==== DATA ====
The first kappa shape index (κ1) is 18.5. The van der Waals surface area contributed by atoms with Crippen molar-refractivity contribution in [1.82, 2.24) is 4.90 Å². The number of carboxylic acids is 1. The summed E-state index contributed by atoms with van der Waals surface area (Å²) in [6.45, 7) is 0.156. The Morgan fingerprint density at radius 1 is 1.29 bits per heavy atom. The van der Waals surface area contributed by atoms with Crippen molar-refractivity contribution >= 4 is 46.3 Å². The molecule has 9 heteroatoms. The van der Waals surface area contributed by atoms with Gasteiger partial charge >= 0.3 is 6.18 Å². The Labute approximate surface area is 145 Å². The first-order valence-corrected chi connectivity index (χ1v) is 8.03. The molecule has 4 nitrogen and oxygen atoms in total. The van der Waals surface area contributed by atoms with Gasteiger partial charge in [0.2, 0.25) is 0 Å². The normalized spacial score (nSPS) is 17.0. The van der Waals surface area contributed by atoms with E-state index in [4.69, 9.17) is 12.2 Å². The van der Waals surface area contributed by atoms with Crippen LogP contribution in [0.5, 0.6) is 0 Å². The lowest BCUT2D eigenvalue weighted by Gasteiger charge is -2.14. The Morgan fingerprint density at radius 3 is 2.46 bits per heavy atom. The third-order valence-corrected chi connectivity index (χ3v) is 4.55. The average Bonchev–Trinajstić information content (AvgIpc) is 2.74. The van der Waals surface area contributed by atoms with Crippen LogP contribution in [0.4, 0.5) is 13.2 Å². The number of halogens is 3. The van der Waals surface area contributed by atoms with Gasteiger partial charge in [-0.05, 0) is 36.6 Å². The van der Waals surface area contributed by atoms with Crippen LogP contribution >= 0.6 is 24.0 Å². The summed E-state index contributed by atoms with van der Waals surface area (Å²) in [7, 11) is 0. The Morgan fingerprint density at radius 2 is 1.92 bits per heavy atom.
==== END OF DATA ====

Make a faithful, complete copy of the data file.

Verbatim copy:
The first kappa shape index (κ1) is 18.5. The van der Waals surface area contributed by atoms with Crippen molar-refractivity contribution in [1.82, 2.24) is 4.90 Å². The number of carboxylic acids is 1. The summed E-state index contributed by atoms with van der Waals surface area (Å²) in [6.45, 7) is 0.156. The Morgan fingerprint density at radius 1 is 1.29 bits per heavy atom. The van der Waals surface area contributed by atoms with Crippen molar-refractivity contribution >= 4 is 46.3 Å². The molecule has 9 heteroatoms. The van der Waals surface area contributed by atoms with Gasteiger partial charge >= 0.3 is 6.18 Å². The Labute approximate surface area is 145 Å². The first-order valence-corrected chi connectivity index (χ1v) is 8.03. The molecule has 4 nitrogen and oxygen atoms in total. The van der Waals surface area contributed by atoms with Gasteiger partial charge in [0.2, 0.25) is 0 Å². The normalized spacial score (nSPS) is 17.0. The van der Waals surface area contributed by atoms with E-state index in [4.69, 9.17) is 12.2 Å². The van der Waals surface area contributed by atoms with Crippen LogP contribution in [0.5, 0.6) is 0 Å². The lowest BCUT2D eigenvalue weighted by Gasteiger charge is -2.14. The Morgan fingerprint density at radius 3 is 2.46 bits per heavy atom. The third-order valence-corrected chi connectivity index (χ3v) is 4.55. The average Bonchev–Trinajstić information content (AvgIpc) is 2.74. The van der Waals surface area contributed by atoms with Crippen LogP contribution in [0.4, 0.5) is 13.2 Å². The number of halogens is 3. The van der Waals surface area contributed by atoms with Gasteiger partial charge in [-0.05, 0) is 36.6 Å². The van der Waals surface area contributed by atoms with Crippen LogP contribution >= 0.6 is 24.0 Å². The summed E-state index contributed by atoms with van der Waals surface area (Å²) in [7, 11) is 0. The Morgan fingerprint density at radius 2 is 1.92 bits per heavy atom.